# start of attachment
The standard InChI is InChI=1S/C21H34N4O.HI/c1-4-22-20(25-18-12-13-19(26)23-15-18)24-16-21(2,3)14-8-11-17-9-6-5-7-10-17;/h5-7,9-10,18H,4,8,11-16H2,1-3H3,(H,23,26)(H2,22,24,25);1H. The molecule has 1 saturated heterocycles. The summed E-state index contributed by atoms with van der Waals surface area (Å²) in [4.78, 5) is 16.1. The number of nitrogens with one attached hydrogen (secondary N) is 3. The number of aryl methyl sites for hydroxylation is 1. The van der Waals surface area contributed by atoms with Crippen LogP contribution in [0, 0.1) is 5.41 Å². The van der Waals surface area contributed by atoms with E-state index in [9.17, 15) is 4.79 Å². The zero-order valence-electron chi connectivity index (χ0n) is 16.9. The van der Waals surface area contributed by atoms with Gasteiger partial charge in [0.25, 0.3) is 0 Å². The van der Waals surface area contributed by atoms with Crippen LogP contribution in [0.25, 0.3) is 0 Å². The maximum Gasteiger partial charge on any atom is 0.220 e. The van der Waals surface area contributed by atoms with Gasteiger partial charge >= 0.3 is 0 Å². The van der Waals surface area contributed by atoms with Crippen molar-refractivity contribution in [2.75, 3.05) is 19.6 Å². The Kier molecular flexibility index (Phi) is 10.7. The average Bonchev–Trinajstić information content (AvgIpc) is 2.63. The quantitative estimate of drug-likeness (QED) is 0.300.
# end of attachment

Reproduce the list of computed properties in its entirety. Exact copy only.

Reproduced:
The standard InChI is InChI=1S/C21H34N4O.HI/c1-4-22-20(25-18-12-13-19(26)23-15-18)24-16-21(2,3)14-8-11-17-9-6-5-7-10-17;/h5-7,9-10,18H,4,8,11-16H2,1-3H3,(H,23,26)(H2,22,24,25);1H. The molecule has 1 saturated heterocycles. The summed E-state index contributed by atoms with van der Waals surface area (Å²) in [4.78, 5) is 16.1. The number of nitrogens with one attached hydrogen (secondary N) is 3. The number of aryl methyl sites for hydroxylation is 1. The van der Waals surface area contributed by atoms with Crippen LogP contribution in [0, 0.1) is 5.41 Å². The van der Waals surface area contributed by atoms with E-state index in [9.17, 15) is 4.79 Å². The zero-order valence-electron chi connectivity index (χ0n) is 16.9. The van der Waals surface area contributed by atoms with Gasteiger partial charge in [0.25, 0.3) is 0 Å². The van der Waals surface area contributed by atoms with Crippen LogP contribution in [0.25, 0.3) is 0 Å². The maximum Gasteiger partial charge on any atom is 0.220 e. The van der Waals surface area contributed by atoms with Gasteiger partial charge >= 0.3 is 0 Å². The van der Waals surface area contributed by atoms with Crippen molar-refractivity contribution in [2.75, 3.05) is 19.6 Å². The Kier molecular flexibility index (Phi) is 10.7. The average Bonchev–Trinajstić information content (AvgIpc) is 2.63. The quantitative estimate of drug-likeness (QED) is 0.300.